Morocco, Kenya, and Ghana economies set to grow fast in 2021

Five major African economies are forecasting growth rates this year above 4%, data shows.
The Tanger-Med port near the coastal city of Tangier, Morocco.
The Tanger-Med port near the coastal city of Tangier, Morocco.

Africa is forecast to grow 3.8% this year as it recovers from the recession caused by the COVID-19 pandemic, according to recently released data.

Within the continent, Morocco (5.2%), Kenya (4.7%), and Ghana (4.6%) are poised to be the fastest growing major economies, according to data and analytics company GlobalData. Also in the top five for predicted GDP growth are Egypt (4.1%) and South Africa (4.1%).

Gargi Rao, economic research analyst at GlobalData, said in a press release: “Morocco has been moving ahead in leaps and bounds in recent years, having provided the world with produce following promising agricultural seasons.”

He added that the country’s expected growth of 5.19% was also influenced by its “effective vaccination drive, accommodative monetary policies, and fiscal stimuli”.

Earlier, in June, a report from the World Bank Group forecast 2.8% growth for Sub-Saharan Africa this year, rising to 3.3% in 2022.

Across the world this year, the report suggested an “exceptionally strong but highly uneven recovery”, with growth of 5.6%. While this is the “strongest post-recession pace in 80 years” high levels of growth are focused in a few major economies, with emerging economies and developing countries lagging behind, the report said.

Kenya’s growth

Swati Nathwani, ACMA, CGMA, director at Primal Consultants based in Kenya, said the country’s banking system had “stood up well to the challenges posed by the pandemic”. She said other factors driving Kenya’s relatively high forecast growth rate were:

  • A steady uptake of vaccines despite supply problems, and the government’s stated objective to vaccinate the whole adult population by June 2022.
  • The recovery of private spending (wages spent on household expenses).
  • Good agricultural harvests, including tea, coffee, and cane (for sugar), fruit, and vegetables.
  • Remittance of money by the Kenyan diaspora back home to Kenya. “This held steady during the pandemic and continues to do so,” Nathwani said.

She added that the sectors likely to see the most growth included agriculture, the fast-moving consumer goods sector, and construction.

Ghana’s recovery

Andrew Akoto, FCMA, CGMA, partner and head of advisory at KPMG Ghana, said the country’s government has made several important interventions including launching the Ghana Enterprises Agency which had “repositioned” the response to support SMEs affected by the COVID-19 crisis. Policies and social interventions to help the most vulnerable people in the country survive the economic shock through distribution of relief packages and providing free utilities in the form of water and electricity over an appreciable period had also helped.

A further initiative driving growth in Ghana, Akoto said, is its partnering with the World Economic Forum, the EU, and the Danish government in the Country Financing Roadmap for the SDGs: Ghana to unlock greater financing through public-private collaboration to achieve the UN’s Sustainable Development Goals (SDGs).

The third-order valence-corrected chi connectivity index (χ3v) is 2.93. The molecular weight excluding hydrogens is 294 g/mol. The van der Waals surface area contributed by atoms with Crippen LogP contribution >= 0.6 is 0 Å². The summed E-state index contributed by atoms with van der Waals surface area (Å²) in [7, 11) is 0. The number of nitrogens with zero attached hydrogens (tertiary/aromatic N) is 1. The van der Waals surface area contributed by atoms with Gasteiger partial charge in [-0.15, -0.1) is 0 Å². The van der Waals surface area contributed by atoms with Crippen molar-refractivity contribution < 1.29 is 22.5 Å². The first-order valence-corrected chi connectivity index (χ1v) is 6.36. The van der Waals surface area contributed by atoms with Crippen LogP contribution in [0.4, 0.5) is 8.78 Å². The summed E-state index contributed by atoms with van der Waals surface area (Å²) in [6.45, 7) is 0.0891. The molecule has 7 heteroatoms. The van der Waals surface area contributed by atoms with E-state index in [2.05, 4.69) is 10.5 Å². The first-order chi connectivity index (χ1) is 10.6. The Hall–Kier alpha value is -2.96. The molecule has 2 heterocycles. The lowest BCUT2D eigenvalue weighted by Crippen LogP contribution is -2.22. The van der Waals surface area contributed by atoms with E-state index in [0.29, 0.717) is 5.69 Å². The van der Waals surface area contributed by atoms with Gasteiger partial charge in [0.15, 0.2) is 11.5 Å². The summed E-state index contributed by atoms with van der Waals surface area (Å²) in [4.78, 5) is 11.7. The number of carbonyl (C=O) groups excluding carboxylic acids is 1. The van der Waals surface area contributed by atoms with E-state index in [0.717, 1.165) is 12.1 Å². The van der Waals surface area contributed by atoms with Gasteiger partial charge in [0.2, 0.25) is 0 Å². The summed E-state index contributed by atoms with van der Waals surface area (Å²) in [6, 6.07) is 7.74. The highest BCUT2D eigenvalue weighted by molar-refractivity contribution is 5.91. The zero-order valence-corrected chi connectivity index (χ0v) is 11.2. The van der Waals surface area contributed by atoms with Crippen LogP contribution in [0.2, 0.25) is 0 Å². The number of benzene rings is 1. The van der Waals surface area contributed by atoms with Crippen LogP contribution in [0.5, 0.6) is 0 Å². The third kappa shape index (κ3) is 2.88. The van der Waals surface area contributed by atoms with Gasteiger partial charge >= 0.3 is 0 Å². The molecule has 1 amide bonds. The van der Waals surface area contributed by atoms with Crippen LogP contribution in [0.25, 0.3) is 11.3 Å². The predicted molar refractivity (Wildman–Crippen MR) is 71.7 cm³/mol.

Many of the West African economies are “commodity price dependent”, but Akoto explained that Ghana, with less dependence on oil “was able to respond a bit better”.

Leslie Dwight Mensah, economist at Ghana’s Institute for Fiscal Studies, highlighted four main sectors —hospitality, information and communication technology, cocoa, and mining — leading Ghana’s strong growth recovery in 2021.

He said the information and communication technology sector was a beneficiary of the COVID-19 crisis as more people turned to digital ways of doing things, “and it will continue to drive growth in response to the government's ongoing digitisation reforms”.

Ghana, he said, is projected to see record cocoa production volumes this year of more than 1 million tonnes for the first time in a decade. “Minerals production will also pick up strongly from a year ago due to high international prices and the dwindling effects of the virus on companies'’ operations,” he suggested.

Nigeria: ‘risks and headwinds’

Akoto said that Nigeria “is beginning to get the dividends of … an uptick in oil pricing”. But, he said, “there are other headwinds and risks to the Nigerian economy”.

“For example, inflation is still in double digits and soaring and … Nigeria remains among the top three …  countries [on] the Global Terrorism Index, as a result of the activities of the Boko Haram and other insurgents.”

These factors are mitigating against a rapid bounceback, Akoto said.

Mensah said: “Nigeria is West Africa’s biggest economy and market by far, accounting for almost two-thirds of the region’s GDP and with an economy about seven times the size of Ghana’s, the second-largest. Nigeria’s relatively weaker performance will subdue West Africa's overall economic growth, keeping it below 4%.”

Wider Africa region

Akoto explained that for Africa, “You can classify the economy [in] three main segments: the services sector, the [industrial] sector and then agricultural sector.”

He said: The [agriculture] sector has fared somehow better than all these other sectors, because evidently one of the areas that governments have had to quickly drive their attention towards is to be able to sustain livelihoods and make basic food available to their citizens … so a lot of attention went into that space.”

The industrial sector, by comparison, he said, “suffered a lot of stunted growth … as a result of restricted investments and disruption to supply chains.”

Oliver Rowe ( is an FM magazine senior editor.